The story behind Indian and Pakistani independence!
It all started with the Indian Independence movement in 1857. On a side the early proponents led militant uprisings against British rule, while on the other side the leaders of the Indian National Congress, which was founded in 1885, pushed for more rights for Indians in terms of the vast civil service and land ownership.
Starting from 1920, India started to stand up against the colonizers, when “Mahatma Gandhi” was established as the leader of the Indian independence movement, and who his belief in civil rights and non-violent struggle inspired a generation.
Then in 1942, “The National India Congress” which was founded in 1885 launched the “Quit India” movement. Britain, leading the fight against “Nazism” in the Second World War alongside 2.5 million Indian troops, promised to grant India independence after the war. Following the Battle of Britain, Gandhi said he would not push for India’s self-rule out of the ashes of a destroyed Britain.
However, by the end of the war and with its empire weakened, Britain was unable to resist the overwhelming demand for independence and it was too weak endure anything. Accordingly, both Congress and the Muslim League led by Muhammad Ali Jinnah, dominated elections. Further, Clement Attlee, by now Britain’s prime minister, was a supporter of independence.
Tensions started to rise because of Muhammad Ali Jinnah beliefs, who argued that Muslims should have their own state, which led to dividing British India along broad religious lines. But that was not the end of the tensions, as another problem appeared which was that there were millions of Muslims living in what would become “Hindu-majority India” and huge numbers of “Hindus” and “Sikhs” living in what would be “Muslim-majority Pakistan”.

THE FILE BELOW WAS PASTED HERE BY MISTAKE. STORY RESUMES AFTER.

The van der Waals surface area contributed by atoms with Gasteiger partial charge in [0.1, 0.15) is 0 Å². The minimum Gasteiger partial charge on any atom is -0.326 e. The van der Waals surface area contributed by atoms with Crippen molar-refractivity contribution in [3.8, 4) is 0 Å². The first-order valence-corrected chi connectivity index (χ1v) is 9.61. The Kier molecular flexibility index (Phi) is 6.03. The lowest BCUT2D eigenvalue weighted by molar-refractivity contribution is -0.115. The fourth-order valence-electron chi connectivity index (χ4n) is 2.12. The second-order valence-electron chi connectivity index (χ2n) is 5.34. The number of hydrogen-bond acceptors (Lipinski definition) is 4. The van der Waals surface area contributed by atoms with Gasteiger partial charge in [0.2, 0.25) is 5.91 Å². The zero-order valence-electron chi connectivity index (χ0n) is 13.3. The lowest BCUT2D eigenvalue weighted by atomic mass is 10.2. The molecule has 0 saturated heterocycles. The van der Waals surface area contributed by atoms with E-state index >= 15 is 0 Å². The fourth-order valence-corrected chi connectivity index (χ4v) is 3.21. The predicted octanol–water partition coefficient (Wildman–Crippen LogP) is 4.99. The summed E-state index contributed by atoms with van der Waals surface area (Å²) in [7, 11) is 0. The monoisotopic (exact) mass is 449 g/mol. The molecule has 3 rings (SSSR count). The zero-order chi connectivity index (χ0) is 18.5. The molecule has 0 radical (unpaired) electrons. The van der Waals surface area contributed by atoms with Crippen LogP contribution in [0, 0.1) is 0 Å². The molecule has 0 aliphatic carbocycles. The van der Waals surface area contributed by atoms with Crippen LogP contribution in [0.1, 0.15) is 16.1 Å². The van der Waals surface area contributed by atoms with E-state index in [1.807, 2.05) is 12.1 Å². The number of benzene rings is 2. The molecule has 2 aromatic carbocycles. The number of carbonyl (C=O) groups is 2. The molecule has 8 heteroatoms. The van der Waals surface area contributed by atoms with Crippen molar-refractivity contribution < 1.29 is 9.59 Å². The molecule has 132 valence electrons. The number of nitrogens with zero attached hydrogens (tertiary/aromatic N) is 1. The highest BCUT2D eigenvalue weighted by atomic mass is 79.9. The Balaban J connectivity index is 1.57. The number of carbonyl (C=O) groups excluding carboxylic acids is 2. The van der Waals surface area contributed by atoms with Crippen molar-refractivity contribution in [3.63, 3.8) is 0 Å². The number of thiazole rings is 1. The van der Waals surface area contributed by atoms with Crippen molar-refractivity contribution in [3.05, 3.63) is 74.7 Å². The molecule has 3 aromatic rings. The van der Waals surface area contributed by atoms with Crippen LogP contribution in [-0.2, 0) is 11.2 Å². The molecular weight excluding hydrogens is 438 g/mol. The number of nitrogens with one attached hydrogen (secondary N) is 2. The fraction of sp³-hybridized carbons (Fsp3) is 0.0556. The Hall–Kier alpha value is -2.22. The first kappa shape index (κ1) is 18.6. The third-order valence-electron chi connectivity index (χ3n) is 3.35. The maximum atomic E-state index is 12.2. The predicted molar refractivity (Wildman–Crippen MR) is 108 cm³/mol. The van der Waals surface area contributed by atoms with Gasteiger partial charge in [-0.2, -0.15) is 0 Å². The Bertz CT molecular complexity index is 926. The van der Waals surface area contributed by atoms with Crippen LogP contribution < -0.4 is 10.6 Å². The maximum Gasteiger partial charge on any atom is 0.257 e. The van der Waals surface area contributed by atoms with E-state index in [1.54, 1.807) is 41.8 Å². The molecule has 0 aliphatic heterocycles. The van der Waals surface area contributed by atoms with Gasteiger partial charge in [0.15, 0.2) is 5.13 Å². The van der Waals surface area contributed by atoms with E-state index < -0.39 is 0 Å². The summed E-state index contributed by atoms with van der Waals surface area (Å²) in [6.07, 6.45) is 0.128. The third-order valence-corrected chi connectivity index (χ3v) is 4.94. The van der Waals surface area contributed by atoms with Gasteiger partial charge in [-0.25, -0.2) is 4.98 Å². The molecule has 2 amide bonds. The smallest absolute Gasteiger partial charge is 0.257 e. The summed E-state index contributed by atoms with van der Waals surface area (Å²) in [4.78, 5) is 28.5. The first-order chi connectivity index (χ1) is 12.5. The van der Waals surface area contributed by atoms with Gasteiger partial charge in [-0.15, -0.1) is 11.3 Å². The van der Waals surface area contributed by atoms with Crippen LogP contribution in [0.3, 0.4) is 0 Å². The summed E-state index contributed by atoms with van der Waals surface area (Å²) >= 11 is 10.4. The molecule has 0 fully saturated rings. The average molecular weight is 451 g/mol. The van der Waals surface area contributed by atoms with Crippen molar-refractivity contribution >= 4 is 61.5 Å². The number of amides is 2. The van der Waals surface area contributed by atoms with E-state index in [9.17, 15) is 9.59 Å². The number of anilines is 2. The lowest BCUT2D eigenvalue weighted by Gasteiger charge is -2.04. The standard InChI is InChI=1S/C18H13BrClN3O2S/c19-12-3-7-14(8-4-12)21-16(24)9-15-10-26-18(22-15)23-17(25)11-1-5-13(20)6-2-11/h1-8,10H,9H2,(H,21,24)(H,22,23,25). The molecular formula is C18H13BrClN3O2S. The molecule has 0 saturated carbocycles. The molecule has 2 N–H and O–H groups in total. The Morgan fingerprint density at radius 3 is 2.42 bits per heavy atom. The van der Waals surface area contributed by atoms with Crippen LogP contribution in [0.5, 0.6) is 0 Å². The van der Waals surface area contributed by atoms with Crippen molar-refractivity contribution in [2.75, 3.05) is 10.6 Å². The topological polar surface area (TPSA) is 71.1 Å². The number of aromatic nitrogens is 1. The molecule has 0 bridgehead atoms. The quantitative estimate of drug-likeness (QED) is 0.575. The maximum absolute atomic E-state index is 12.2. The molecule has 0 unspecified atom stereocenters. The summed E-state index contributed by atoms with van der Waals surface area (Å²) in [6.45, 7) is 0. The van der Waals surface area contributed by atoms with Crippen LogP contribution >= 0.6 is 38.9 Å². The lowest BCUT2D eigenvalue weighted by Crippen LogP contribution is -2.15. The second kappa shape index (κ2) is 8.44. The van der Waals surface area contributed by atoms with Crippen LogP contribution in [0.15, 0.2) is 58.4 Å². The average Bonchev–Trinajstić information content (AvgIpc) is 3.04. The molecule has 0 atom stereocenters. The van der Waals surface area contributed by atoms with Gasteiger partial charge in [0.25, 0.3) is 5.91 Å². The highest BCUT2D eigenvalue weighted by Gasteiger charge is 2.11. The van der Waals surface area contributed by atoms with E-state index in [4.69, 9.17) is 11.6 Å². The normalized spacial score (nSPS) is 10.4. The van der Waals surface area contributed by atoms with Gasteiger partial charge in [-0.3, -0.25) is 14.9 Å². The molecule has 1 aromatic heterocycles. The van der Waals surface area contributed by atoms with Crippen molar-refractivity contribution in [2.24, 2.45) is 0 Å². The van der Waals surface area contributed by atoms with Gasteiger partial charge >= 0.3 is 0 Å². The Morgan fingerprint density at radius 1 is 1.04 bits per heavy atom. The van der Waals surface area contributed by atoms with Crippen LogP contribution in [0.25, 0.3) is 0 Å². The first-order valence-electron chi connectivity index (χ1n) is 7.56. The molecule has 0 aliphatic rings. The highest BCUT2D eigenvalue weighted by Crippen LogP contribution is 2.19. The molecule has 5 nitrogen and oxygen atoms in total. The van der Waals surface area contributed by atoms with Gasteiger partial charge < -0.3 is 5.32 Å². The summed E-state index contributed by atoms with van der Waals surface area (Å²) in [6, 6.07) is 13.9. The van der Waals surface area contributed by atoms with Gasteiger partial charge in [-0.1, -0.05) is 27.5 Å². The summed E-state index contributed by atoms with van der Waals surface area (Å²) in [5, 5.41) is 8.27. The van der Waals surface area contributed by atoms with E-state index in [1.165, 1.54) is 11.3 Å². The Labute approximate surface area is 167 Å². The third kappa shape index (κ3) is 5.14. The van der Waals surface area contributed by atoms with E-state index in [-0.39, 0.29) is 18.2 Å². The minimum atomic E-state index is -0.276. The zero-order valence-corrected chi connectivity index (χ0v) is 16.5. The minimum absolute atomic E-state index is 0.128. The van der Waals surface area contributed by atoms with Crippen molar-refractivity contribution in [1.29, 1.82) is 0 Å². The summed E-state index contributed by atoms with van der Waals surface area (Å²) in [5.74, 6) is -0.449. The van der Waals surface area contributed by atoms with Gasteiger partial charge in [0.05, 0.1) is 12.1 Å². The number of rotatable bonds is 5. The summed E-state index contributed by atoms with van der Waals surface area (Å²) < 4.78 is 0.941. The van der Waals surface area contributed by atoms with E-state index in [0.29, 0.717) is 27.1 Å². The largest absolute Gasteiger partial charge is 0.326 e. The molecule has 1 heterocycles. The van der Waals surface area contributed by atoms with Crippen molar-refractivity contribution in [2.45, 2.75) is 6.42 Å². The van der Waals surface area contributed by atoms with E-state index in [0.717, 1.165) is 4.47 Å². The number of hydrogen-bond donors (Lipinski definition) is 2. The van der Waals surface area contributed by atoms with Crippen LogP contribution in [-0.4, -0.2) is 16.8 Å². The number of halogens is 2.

Consequently, “Sir Cyril Radcliffe,” the British lawyer and Law Lord best known for his role in the partition of British India and who led the “Boundary Commission,” proposed the “Radcliffe Line,” which was a “Notional Division” of the vast country based on simple district majorities. He submitted his plan for both the west and east borders on August 9,1947, just five days before it came into force, and which divided the Indo-Pak subcontinent into two different countries, until Pakistan itself was divided into the West Pakistan and the East Pakistan, which later parted from West Pakistan and became “Bangladesh”.
Therefore, the two countries celebrate on different days because “Lord Mountbatten,” the viceroy of British India, had to attend the Pakistan celebration on August 14th and then travel to Delhi for India’s first Independence Day on August 15.